I’m feeling very inspired by the idea of summer book clubs. Planning for summer things in advance, as our other commitments are winding down, is always pleasant for me, whereas coming up with anything particular in that moment summer has arrived–forget about it. There’s also the urging to mark the end of something and celebrate, and herald the beginning of something else–that takes planning too. So I’m thinking through which books we may like to read and invite friends to read with us. Last summer for Lux was all about the four-volume Green Ember series, a family-friendly fantasy series about warrior rabbits. It’s no Tolkien, but kids love it and it has positive messages about integrity, friendship, and honesty.
Listening to this podcast interview with Amber Johnston, I was so surprised to hear she read Roll of Thunder, Hear My Cry as a 4th grader. I read it in middle school, and didn’t really understand it. Or maybe I just had no understanding of where Jim Crow laws, lynching, and sharecropping placed in American history. Either way, the opportunity was missed. Amber discusses how influential it was for her, and how she is now reading it to her daughters in their elementary years, and I would like to do the same!
(Definitely listen to the whole interview with Amber, linked to above, it is excellent.)
Do we homeschool year round? Of a sort. Classical Conversations ends this week. Online Latin ends at the end of May. That’s just in time because with the change of seasons and the sudden pleasure of being outside, we’ve all grown terribly tired of memorizing…anything. But we seem to do best* when we have about three things we’re doing all the time–reading something aloud together, working on reading lessons for those who need it, keeping up with handwriting practice or copy work (as I type this, two of the girls have printed off the first page of wikipedia on *wolves* and have carefully copied out three handwritten pages from it. Their idea, but nonetheless it counts towards all sorts of things academically), and working on something specific, like science experiments, categorizing rocks, identifying plants in the woods, or meeting up with homeschool friends to discuss a book.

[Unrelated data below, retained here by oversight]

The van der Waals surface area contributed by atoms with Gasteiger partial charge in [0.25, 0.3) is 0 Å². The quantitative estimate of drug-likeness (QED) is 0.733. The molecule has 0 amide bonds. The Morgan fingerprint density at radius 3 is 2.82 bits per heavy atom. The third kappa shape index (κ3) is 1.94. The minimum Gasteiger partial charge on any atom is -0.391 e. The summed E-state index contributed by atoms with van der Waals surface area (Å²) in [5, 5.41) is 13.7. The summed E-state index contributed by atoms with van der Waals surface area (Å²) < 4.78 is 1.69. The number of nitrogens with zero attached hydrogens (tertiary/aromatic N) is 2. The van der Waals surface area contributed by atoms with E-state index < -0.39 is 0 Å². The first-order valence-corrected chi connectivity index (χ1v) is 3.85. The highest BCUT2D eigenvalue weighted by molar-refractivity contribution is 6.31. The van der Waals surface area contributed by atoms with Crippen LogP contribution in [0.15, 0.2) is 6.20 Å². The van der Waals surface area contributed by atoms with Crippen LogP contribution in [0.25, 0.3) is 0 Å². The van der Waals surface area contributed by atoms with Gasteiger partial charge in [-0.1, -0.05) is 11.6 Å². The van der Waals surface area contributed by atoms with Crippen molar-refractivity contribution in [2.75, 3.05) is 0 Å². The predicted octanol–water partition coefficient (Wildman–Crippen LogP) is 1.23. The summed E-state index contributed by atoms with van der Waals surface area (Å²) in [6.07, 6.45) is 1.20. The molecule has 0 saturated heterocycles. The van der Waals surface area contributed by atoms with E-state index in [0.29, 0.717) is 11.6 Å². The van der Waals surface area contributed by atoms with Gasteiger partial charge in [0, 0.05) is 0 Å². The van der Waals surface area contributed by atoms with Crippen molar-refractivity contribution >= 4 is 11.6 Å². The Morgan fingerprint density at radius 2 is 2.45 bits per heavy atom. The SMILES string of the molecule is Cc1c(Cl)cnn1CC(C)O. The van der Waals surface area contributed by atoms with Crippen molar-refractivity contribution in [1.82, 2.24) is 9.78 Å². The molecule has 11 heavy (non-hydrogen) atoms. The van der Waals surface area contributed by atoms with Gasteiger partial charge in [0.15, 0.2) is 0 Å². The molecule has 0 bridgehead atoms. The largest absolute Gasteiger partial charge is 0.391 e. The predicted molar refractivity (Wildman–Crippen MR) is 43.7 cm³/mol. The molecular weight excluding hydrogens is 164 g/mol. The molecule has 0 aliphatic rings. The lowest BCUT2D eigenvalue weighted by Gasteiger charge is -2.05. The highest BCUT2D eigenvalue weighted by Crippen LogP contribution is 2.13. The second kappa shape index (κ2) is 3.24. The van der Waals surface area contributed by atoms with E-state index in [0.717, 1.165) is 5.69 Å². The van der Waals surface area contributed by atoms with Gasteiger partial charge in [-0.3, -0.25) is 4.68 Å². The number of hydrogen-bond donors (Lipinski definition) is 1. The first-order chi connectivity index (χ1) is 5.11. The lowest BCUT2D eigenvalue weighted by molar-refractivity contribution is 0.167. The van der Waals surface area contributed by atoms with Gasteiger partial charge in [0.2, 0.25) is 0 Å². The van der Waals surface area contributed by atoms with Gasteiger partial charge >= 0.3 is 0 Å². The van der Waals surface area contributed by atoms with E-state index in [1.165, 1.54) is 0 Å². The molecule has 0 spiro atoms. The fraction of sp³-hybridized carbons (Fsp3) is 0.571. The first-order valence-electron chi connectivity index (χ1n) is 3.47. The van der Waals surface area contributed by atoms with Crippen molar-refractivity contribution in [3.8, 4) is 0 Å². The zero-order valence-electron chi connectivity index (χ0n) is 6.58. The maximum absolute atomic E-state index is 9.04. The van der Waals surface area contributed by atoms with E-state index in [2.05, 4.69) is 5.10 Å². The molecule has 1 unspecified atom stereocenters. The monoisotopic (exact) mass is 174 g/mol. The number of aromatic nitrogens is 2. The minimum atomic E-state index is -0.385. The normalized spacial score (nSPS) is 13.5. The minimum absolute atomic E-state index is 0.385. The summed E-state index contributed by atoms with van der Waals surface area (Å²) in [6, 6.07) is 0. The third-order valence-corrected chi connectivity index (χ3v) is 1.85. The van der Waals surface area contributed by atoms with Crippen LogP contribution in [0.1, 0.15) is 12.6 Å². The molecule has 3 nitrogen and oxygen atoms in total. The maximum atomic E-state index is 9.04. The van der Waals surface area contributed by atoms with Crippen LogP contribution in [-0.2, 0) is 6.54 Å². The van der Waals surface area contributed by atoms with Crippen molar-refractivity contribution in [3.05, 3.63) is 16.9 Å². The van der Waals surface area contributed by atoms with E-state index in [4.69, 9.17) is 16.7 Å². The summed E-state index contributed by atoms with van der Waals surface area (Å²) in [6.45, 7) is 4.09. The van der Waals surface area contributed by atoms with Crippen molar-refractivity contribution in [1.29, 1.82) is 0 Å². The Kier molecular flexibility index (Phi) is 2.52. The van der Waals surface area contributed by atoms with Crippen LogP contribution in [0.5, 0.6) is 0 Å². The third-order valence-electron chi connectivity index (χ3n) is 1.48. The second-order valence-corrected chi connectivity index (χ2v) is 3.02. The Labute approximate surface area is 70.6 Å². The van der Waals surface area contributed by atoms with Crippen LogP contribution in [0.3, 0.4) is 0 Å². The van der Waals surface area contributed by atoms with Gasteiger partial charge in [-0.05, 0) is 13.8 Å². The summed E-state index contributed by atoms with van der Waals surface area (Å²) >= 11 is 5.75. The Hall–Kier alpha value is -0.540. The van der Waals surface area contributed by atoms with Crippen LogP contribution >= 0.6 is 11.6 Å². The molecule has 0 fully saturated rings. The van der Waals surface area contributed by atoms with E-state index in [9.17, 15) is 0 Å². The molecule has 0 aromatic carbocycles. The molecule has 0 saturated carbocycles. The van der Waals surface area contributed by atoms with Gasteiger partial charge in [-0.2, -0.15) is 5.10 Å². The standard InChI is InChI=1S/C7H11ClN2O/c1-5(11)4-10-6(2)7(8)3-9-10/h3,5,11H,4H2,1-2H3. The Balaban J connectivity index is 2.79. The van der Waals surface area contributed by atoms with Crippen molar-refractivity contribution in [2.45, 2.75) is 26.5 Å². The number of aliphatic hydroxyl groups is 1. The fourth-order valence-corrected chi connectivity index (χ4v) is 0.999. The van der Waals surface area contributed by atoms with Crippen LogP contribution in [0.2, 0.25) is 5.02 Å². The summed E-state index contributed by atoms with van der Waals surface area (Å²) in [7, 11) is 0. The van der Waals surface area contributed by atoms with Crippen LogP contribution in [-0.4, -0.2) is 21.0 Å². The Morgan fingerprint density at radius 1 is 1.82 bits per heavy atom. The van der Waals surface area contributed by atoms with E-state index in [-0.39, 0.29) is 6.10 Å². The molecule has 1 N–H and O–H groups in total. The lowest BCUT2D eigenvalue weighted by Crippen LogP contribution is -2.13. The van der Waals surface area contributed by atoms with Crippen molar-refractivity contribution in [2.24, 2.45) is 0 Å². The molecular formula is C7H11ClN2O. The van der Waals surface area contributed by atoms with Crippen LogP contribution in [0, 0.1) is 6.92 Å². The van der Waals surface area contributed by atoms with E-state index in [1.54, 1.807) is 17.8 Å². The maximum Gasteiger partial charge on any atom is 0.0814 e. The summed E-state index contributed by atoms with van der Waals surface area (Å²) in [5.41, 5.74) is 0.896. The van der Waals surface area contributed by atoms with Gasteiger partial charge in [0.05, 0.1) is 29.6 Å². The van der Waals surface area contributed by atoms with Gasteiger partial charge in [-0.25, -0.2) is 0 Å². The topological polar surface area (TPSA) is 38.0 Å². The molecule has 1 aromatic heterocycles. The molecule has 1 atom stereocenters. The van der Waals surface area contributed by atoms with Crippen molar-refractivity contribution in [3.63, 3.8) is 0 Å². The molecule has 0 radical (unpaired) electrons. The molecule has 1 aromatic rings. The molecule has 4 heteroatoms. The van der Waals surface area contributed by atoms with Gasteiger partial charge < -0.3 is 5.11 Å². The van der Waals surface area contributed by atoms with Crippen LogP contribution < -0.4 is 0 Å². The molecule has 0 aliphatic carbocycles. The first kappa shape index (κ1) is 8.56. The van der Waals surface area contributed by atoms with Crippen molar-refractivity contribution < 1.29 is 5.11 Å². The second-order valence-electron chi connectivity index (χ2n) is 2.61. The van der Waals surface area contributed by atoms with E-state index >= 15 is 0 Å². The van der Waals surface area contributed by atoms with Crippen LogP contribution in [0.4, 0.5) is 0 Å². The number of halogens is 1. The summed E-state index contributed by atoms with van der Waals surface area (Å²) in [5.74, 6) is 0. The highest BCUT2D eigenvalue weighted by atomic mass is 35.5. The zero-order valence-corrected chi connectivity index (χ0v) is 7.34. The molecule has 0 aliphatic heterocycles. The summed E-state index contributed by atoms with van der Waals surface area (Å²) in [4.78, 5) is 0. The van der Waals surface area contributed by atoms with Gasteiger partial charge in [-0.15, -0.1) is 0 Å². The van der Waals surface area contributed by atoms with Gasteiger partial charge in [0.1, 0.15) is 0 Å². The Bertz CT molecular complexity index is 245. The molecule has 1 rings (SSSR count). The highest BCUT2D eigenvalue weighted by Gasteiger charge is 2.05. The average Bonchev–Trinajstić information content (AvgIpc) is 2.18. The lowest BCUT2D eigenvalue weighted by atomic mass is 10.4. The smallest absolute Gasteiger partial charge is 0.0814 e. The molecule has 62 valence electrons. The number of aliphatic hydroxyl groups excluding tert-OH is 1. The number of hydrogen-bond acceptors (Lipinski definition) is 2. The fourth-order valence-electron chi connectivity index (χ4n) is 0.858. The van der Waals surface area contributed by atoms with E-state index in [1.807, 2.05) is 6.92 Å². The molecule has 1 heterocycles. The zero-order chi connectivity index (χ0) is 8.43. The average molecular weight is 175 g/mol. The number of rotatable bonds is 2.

*By “best,” I mean that interacting with each other around some structure each day results in the most pleasant interactions and better expectations, on both sides, of what those interactions may be.
A friend of mine remarked to me that her boys enjoyed the the transition from summer to fall because she starts paying attention to them again, after a heady summer of managing her thriving vegetable and flower gardens. That kind of seasonally inspired neglect fascinates me, but it’s not really the case in my house. And I find with homeschool, it’s often the case that all you need to do is switch up the routine a bit and you’ll still enjoy “doing things” year round.
You can preorder what looks like an amazing title about Summer Book Clubs from Wild & Free. Reading through the list of books they’ve planned activities, themed gatherings and discussions around is inspiration enough. I am a wary follower of Wild & Free because they have a lot of magic childhood phrasing, all the time, which isn’t the best influence on me when I’m scrolling social media for affirmation and encouragement (isn’t that why we’re usually on that app?). Personally, I don’t feel the pysche of childhood is all that magical, but rather grounded in boredom with omnipresent pursuit of stability, and habit. But Ainsley does an incredible job of gathering influential mothers as writers and encouraging them content creators, and I really admire that.
Last thought on summer titles…and I’m thinking about suggesting The Martian to Joe as his next read aloud. I think he can manage the sage contextual work of editing out the curses and f-words as he goes! Perhaps they can celebrate with NASA shirts at the end.